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Anat Sci Educ. 2016 Jan-Feb;9(1):90-6. doi: 10.1002/ase.1550. Epub 2015 Jun 9.

Anatomy education for the YouTube generation.

Author information

1
Department of Anatomy, School of Medicine, Trinity College Dublin, The University of Dublin, Ireland.
2
Medical Education Unit, School of Medicine, University College Cork, Ireland.
3
Department of Anatomy and Neuroscience, School of Medicine, University College Cork, Ireland.

Abstract

Anatomy remains a cornerstone of medical education despite challenges that have seen a significant reduction in contact hours over recent decades; however, the rise of the "YouTube Generation" or "Generation Connected" (Gen C), offers new possibilities for anatomy education. Gen C, which consists of 80% Millennials, actively interact with social media and integrate it into their education experience. Most are willing to merge their online presence with their degree programs by engaging with course materials and sharing their knowledge freely using these platforms. This integration of social media into undergraduate learning, and the attitudes and mindset of Gen C, who routinely creates and publishes blogs, podcasts, and videos online, has changed traditional learning approaches and the student/teacher relationship. To gauge this, second year undergraduate medical and radiation therapy students (n = 73) were surveyed regarding their use of online social media in relation to anatomy learning. The vast majority of students had employed web-based platforms to source information with 78% using YouTube as their primary source of anatomy-related video clips. These findings suggest that the academic anatomy community may find value in the integration of social media into blended learning approaches in anatomy programs. This will ensure continued connection with the YouTube generation of students while also allowing for academic and ethical oversight regarding the use of online video clips whose provenance may not otherwise be known.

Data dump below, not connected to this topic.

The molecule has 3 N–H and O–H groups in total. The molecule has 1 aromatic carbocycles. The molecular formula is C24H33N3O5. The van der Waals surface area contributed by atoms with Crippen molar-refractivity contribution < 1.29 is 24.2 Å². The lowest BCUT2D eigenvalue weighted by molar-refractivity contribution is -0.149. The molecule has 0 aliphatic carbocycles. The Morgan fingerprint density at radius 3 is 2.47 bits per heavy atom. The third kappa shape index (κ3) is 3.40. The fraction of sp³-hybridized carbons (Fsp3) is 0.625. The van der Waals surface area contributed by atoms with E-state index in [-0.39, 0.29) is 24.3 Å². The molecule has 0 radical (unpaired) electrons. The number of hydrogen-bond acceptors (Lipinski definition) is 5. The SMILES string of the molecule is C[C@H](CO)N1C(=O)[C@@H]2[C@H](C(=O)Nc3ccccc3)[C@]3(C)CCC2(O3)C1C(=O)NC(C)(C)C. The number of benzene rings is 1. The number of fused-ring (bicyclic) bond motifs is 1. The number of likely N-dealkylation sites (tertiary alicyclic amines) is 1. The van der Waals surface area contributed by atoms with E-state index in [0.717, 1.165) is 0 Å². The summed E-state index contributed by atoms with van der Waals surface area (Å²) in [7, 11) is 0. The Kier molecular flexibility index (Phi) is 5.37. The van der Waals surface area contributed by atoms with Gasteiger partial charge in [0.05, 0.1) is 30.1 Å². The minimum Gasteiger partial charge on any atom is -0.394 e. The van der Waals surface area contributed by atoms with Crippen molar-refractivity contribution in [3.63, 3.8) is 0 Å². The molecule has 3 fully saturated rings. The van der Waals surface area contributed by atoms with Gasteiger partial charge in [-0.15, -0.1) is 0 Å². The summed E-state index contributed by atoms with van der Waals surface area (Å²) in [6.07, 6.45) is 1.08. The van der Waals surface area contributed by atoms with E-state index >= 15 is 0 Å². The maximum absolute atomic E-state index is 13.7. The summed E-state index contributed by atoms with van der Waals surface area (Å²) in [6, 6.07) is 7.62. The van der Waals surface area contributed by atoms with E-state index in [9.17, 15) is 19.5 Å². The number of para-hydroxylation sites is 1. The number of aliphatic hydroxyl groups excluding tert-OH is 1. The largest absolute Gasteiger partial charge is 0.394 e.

KEYWORDS:

Gen C; Millennial generation; YouTube; YouTube generation; computer-assisted learning; e-learning; gross anatomy education; health sciences; medical education; online videos; radiation therapy education; social media in education; undergraduate education; web-based learning

PMID:
26061143
DOI:
10.1002/ase.1550
[Indexed for MEDLINE]

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